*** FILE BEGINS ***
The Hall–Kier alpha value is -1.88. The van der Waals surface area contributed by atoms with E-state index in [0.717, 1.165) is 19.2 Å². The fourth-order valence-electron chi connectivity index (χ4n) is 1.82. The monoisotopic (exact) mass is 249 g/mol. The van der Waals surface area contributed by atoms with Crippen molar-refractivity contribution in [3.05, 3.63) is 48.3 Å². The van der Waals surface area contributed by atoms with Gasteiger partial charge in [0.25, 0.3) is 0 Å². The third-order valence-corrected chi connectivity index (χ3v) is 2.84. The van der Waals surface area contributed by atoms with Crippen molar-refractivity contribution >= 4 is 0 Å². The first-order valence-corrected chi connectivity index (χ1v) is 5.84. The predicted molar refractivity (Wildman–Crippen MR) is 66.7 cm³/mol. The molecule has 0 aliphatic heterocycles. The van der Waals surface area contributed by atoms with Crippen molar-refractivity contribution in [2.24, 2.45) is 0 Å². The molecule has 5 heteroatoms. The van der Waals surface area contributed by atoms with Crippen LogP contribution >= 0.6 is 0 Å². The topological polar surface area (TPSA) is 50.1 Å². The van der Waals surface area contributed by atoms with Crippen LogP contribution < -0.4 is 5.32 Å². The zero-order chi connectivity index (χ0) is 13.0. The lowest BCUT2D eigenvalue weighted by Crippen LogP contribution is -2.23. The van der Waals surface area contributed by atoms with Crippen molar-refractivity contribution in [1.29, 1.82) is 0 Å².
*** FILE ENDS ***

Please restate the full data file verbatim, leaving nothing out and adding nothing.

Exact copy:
The Hall–Kier alpha value is -1.88. The van der Waals surface area contributed by atoms with E-state index in [0.717, 1.165) is 19.2 Å². The fourth-order valence-electron chi connectivity index (χ4n) is 1.82. The monoisotopic (exact) mass is 249 g/mol. The van der Waals surface area contributed by atoms with Crippen molar-refractivity contribution in [3.05, 3.63) is 48.3 Å². The van der Waals surface area contributed by atoms with Gasteiger partial charge in [0.25, 0.3) is 0 Å². The third-order valence-corrected chi connectivity index (χ3v) is 2.84. The van der Waals surface area contributed by atoms with Crippen molar-refractivity contribution >= 4 is 0 Å². The first-order valence-corrected chi connectivity index (χ1v) is 5.84. The predicted molar refractivity (Wildman–Crippen MR) is 66.7 cm³/mol. The molecule has 0 aliphatic heterocycles. The van der Waals surface area contributed by atoms with Crippen molar-refractivity contribution in [2.24, 2.45) is 0 Å². The molecule has 5 heteroatoms. The van der Waals surface area contributed by atoms with Crippen LogP contribution >= 0.6 is 0 Å². The topological polar surface area (TPSA) is 50.1 Å². The van der Waals surface area contributed by atoms with Crippen LogP contribution < -0.4 is 5.32 Å². The zero-order chi connectivity index (χ0) is 13.0. The lowest BCUT2D eigenvalue weighted by Crippen LogP contribution is -2.23. The van der Waals surface area contributed by atoms with Crippen molar-refractivity contribution in [1.29, 1.82) is 0 Å².